Presented By:Celia Rowlson-Hall
In her first feature-length film, Celia Rowlson-Hall tells the story of a modern day Virgin Mary’s pilgrimage across the desert landscape of the American southwest. Liberating her film almost entirely of the spoken word, Rowlson-Hall positions movement as its central mode of communication. In doing so, she challenges her audience to actively engage with open interpretation of the symbolism she has packed into the film. Ambitious viewers will undoubtedly find that MA is a singular vision, deserving of their attention.
From the outset, we are thrust into the burning colors of the summer desert, where we find the titular Ma (Rowlson-Hall) battered by the weather and near physical collapse when she is picked up by a retro-styled man named Daniel (Andrew Pastides). They drift together between barren motels, having chance encounters with strange, sometimes hostile characters, on their respective paths out west. Along her journey, Ma struggles with her self-identity; a struggle compounded when she delivers a possibly divine infant.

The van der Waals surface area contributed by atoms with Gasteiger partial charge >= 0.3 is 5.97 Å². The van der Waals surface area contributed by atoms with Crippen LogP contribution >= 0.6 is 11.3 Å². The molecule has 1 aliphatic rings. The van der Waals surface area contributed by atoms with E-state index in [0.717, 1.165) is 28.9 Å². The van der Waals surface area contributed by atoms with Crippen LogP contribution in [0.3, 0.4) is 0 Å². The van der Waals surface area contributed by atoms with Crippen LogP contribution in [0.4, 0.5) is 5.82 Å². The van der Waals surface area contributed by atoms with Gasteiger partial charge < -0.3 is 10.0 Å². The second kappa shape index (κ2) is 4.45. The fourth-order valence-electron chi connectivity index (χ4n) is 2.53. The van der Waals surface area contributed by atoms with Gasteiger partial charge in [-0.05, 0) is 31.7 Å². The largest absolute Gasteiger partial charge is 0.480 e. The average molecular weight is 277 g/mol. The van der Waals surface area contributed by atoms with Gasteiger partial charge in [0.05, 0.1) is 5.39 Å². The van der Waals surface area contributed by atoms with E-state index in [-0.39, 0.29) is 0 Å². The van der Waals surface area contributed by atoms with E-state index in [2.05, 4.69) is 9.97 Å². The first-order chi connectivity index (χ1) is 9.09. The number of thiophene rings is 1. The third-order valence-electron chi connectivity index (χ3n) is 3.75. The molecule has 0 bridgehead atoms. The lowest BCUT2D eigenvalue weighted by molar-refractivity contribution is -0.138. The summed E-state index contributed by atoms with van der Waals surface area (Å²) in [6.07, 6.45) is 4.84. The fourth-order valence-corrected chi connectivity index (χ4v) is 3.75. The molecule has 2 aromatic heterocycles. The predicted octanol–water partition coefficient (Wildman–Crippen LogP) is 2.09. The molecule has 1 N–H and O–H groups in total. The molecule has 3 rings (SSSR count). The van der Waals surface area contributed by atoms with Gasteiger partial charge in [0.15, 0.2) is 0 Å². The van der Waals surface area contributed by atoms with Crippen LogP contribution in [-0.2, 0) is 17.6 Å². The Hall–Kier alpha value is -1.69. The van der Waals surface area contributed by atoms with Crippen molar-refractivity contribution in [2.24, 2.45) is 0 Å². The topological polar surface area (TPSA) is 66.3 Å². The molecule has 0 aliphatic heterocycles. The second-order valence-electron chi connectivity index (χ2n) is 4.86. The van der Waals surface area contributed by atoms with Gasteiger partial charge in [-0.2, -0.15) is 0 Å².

Whilst a forcefully modern work, MA harkens back to the weight expected of images in early cinema— the potency of performers’ every movement in the silent era and the unquestioned power of juxtapo- sition that editing enjoyed prior to Hitchcock’s Rope. In this quiet, visceral film, which had its premiere at the Venice Film Festival, Rowlson-Hall’s approach encourages us to scrutinize every image and every movement as a way to unravel her narrative, beyond just watching it. (Mitchell Goodrich)Director Bio
Celia Rowlson-Hall graduated from North Carolina School of the Arts with a BFA in Modern Dance and Choreography. She has choreographed for directors such as Gaspar Noé and Lena Dunham, and bands such as MGMT, Chromeo, and Sleigh Bells. Celia has written and directed over 50 short films and videos that have screened at festivals such as SXSW, MDFF, and Rooftop Films. She was named one of the 25 New Faces of Independent Film by Filmmaker Magazine in 2015.